A genus of one species. See description under O. arboreum.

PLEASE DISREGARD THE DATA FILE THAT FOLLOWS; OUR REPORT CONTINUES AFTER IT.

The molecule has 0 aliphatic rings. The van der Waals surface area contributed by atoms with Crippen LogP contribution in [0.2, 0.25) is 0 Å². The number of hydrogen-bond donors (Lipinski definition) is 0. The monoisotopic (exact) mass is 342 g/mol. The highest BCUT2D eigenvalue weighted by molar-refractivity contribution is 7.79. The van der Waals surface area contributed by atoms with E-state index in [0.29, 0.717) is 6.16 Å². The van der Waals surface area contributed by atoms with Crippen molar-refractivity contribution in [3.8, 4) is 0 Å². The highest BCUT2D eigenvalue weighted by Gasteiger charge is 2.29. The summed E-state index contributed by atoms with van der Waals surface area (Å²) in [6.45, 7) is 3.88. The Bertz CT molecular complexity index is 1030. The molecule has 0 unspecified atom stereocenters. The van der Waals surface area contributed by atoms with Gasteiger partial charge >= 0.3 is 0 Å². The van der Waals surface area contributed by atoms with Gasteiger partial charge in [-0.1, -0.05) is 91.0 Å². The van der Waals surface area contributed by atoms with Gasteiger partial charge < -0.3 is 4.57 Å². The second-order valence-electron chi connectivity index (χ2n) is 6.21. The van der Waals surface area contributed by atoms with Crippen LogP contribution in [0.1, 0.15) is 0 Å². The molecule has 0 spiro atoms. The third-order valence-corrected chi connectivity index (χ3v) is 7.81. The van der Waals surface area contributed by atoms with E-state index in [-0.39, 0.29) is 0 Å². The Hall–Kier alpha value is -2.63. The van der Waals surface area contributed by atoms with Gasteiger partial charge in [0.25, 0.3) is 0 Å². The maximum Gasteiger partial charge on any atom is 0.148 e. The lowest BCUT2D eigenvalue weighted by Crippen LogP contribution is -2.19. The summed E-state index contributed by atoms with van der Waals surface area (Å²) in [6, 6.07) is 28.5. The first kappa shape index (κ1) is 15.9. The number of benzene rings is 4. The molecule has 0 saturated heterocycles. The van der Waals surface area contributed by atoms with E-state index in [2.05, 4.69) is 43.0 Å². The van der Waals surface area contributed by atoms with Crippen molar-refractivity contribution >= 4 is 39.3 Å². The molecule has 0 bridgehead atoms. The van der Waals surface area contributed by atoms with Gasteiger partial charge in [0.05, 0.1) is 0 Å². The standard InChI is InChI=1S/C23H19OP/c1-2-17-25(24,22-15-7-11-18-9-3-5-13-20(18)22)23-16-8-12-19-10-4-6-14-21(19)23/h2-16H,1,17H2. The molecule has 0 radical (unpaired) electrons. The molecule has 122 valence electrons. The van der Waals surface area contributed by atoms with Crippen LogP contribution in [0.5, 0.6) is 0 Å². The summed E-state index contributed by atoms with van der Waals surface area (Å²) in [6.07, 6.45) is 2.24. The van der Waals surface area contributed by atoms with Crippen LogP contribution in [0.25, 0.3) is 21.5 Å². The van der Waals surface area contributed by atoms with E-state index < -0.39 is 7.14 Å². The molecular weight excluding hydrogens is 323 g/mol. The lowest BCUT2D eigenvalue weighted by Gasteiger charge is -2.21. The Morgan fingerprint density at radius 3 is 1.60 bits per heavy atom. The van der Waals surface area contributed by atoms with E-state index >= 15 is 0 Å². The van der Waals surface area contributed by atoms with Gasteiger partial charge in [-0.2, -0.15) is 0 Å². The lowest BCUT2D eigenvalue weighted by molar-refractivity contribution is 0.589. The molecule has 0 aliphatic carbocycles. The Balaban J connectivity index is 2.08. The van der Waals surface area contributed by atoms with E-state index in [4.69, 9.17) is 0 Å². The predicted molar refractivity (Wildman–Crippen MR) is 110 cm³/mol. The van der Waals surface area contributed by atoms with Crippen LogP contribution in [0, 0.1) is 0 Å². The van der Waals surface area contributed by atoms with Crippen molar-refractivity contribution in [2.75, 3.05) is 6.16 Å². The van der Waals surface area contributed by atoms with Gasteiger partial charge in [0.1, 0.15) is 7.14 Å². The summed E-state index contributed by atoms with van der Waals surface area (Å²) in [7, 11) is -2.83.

Oxydendrum has long been understood as a distinctive genus with just one surviving representative, with a natural distribution in the southern and eastern United States. It varies in habit but is too uniform in key characters ever to have been split into subspecies, varieties or formae. Its densely leafy, rather crooked habit, the shape of its leaves and in particular its showy, drooping panicles of bell-like white heather-family flowers readily suggest that its closest living allies are in the genus Pieris, though all Pieris are evergreen, and Oxydendrum itself is one of the brightest players in the fall spectacle of eastern North America. Phylogenetic analyses by Kathleen Kron et al. (Kron et al. 2002) have confirmed the genus’s position within the heather family as the sister group of the clade that includes Andromeda, Gaultheria, Lyonia and Vaccinium; Oxydendrum is now placed in its own tribe, Oxydendreae H.T. Cox.